Prized for its heat and assertive zip, mustard has been used as a flavor booster since the Middle Ages, if not earlier. For this month’s How-Tuesday, we’re showing you how easy mustard is to make at home, offering a recipe so good, you’ll be looking for excuses all summer long to slather this tasty condiment.
There are three kinds of mustard plants, each producing a different colored seed: black, brown and yellow or white. Made from the harvested seeds, mustard becomes spreadable and pungent when ground and mixed with an acidic liquid, such as wine or vinegar. While whole mustard seeds are commonly available, when buying your mustard seeds, remember that black and brown are the hottest and yellow and white are milder.
To learn the ins and outs of mustard-making, we caught up with the always charming and knowledgeable Michelle Fuerst (esteemed chef from Bay Area trailblazers Zuni Café and Chez Panisse) at local foodie favorite, The Brooklyn Kitchen. Used in dishes around the world (and particularly popular in Asian cooking), mustard seeds need at least 24 hours of soaking before mustard magic can commence. Here, Michelle makes a coarse, slightly hot mustard using yellow and brown seeds. She balances the base with fruity vinegar and a touch of sugar.
Once blended, the mustard should sit at room temperature for one to two days. During this resting period, mustard, as Michelle said, “off gases” and looses its sharp bite.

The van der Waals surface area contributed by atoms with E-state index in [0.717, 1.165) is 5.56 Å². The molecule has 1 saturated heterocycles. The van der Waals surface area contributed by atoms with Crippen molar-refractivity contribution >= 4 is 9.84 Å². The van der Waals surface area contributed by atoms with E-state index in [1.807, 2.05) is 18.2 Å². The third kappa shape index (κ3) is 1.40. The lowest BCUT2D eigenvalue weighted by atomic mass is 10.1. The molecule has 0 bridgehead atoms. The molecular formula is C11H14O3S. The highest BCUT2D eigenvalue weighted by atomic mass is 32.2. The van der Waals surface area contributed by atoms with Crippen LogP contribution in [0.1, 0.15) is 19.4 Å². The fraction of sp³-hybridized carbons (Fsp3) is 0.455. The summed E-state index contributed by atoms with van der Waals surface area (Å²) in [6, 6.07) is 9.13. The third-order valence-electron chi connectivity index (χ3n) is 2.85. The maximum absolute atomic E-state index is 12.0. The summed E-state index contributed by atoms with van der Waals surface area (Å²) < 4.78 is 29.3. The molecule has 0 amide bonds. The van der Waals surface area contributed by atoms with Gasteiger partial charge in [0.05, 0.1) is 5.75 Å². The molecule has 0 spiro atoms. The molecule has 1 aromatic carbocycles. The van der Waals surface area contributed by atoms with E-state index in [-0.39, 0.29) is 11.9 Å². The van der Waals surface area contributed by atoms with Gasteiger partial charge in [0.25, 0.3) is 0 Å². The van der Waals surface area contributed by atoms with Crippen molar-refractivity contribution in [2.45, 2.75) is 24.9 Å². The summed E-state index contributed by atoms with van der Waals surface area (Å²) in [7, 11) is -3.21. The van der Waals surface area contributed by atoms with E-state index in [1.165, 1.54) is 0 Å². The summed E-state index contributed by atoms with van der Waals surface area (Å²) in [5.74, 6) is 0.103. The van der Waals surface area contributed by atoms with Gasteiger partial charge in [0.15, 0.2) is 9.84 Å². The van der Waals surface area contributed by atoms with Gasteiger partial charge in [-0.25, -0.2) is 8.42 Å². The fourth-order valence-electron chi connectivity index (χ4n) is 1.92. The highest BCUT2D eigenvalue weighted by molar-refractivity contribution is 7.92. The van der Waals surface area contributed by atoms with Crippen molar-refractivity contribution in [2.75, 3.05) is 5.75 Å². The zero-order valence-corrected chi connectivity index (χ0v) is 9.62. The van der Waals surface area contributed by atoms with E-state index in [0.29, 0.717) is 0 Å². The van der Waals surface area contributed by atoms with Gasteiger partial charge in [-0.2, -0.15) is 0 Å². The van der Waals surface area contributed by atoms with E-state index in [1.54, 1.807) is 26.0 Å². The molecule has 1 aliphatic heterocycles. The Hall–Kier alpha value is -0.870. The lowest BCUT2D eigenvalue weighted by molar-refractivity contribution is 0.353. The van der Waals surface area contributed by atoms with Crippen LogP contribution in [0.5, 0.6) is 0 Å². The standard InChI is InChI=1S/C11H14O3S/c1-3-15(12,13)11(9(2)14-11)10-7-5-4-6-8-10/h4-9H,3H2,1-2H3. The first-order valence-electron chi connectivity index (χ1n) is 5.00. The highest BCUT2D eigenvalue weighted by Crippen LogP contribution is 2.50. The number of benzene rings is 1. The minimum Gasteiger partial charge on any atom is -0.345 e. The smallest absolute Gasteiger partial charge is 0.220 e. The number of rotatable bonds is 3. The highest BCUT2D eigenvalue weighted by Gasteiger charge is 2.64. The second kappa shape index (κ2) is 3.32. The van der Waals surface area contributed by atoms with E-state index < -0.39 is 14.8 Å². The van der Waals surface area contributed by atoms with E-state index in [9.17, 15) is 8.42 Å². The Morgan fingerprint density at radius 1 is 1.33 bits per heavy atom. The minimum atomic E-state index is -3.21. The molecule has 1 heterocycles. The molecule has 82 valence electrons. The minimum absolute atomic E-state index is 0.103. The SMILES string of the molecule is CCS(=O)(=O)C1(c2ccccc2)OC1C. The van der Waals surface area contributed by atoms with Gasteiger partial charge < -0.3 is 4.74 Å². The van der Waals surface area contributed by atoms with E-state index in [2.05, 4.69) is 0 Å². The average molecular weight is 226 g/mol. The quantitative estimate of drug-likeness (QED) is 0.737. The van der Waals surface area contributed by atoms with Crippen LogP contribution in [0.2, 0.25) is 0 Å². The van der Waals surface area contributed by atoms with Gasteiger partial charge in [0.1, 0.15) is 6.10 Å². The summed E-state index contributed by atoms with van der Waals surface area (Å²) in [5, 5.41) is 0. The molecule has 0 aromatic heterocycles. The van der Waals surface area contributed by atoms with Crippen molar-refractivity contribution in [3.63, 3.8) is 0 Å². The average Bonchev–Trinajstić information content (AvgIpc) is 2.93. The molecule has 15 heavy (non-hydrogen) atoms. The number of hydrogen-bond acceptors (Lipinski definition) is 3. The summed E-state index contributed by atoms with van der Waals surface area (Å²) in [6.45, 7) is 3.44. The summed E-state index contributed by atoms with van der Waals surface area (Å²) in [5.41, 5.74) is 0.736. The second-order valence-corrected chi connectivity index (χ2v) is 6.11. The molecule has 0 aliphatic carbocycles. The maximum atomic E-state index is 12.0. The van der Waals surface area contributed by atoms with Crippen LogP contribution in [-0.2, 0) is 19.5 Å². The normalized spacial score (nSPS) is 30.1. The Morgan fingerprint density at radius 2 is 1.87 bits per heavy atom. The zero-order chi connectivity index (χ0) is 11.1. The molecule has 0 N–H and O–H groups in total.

Mustards are tinker-friendly, and to make yours unique, Michelle suggests adding some pounded garlic, herbs or even beer to her basic mustard recipe. For summertime use, brush mustard on chicken, salmon or rabbit and then grill. It also makes for flavorful vinaigrettes and adds dimension when stirred into countless sauces and pastas.
Basic Coarse and Spicy Mustard
3 tablespoons yellow mustard seeds
3 tablespoons brown mustard seeds
2/3 cup cider vinegar
3 tablespoons wine
1 teaspoon honey or sugar
Soak mustard seeds in vinegar for 24-48 hours.
Blend the soaked mustard seeds until coarsely ground; they should start to turn into a puree. Add the vinegar and continue to puree for 30 additional seconds.
Add the salt, wine and honey or sugar. Blend until the mustard is evenly mixed and spreadable. Thin with water, if needed.
Let mustard sit out at room temperature for 1-2 days before enjoying. Note that the mustard’s heat will mellow during this time. Once desired sharpness is achieved, bottle the mustard and store in refrigerator.
For spicy honey mustard, omit the wine from the above recipe. Blend 3 tablespoons honey and 1 tablespoon beer into the mustard.
Special thanks to The Brooklyn Kitchen for use of their wonderful kitchen space.